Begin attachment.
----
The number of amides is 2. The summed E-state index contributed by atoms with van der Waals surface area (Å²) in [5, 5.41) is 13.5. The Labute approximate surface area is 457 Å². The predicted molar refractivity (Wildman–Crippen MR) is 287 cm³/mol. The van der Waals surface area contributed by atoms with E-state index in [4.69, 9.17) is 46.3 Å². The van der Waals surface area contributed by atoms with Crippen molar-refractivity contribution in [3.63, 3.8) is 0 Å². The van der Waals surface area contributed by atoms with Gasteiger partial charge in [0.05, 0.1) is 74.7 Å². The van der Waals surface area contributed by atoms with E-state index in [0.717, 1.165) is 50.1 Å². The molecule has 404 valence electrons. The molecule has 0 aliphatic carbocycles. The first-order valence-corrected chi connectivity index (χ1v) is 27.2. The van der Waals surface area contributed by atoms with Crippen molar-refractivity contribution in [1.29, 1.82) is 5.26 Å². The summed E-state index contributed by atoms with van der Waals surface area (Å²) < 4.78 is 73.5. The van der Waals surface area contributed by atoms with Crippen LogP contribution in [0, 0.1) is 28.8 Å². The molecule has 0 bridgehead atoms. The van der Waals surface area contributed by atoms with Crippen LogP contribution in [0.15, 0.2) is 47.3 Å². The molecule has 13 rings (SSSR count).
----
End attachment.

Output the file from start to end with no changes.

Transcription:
The number of amides is 2. The summed E-state index contributed by atoms with van der Waals surface area (Å²) in [5, 5.41) is 13.5. The Labute approximate surface area is 457 Å². The predicted molar refractivity (Wildman–Crippen MR) is 287 cm³/mol. The van der Waals surface area contributed by atoms with E-state index in [4.69, 9.17) is 46.3 Å². The van der Waals surface area contributed by atoms with Crippen molar-refractivity contribution in [3.63, 3.8) is 0 Å². The van der Waals surface area contributed by atoms with Gasteiger partial charge in [0.05, 0.1) is 74.7 Å². The van der Waals surface area contributed by atoms with E-state index in [0.717, 1.165) is 50.1 Å². The molecule has 404 valence electrons. The molecule has 0 aliphatic carbocycles. The first-order valence-corrected chi connectivity index (χ1v) is 27.2. The van der Waals surface area contributed by atoms with Crippen molar-refractivity contribution in [1.29, 1.82) is 5.26 Å². The summed E-state index contributed by atoms with van der Waals surface area (Å²) < 4.78 is 73.5. The van der Waals surface area contributed by atoms with Crippen LogP contribution in [0, 0.1) is 28.8 Å². The molecule has 0 bridgehead atoms. The van der Waals surface area contributed by atoms with Crippen LogP contribution in [0.15, 0.2) is 47.3 Å². The molecule has 13 rings (SSSR count).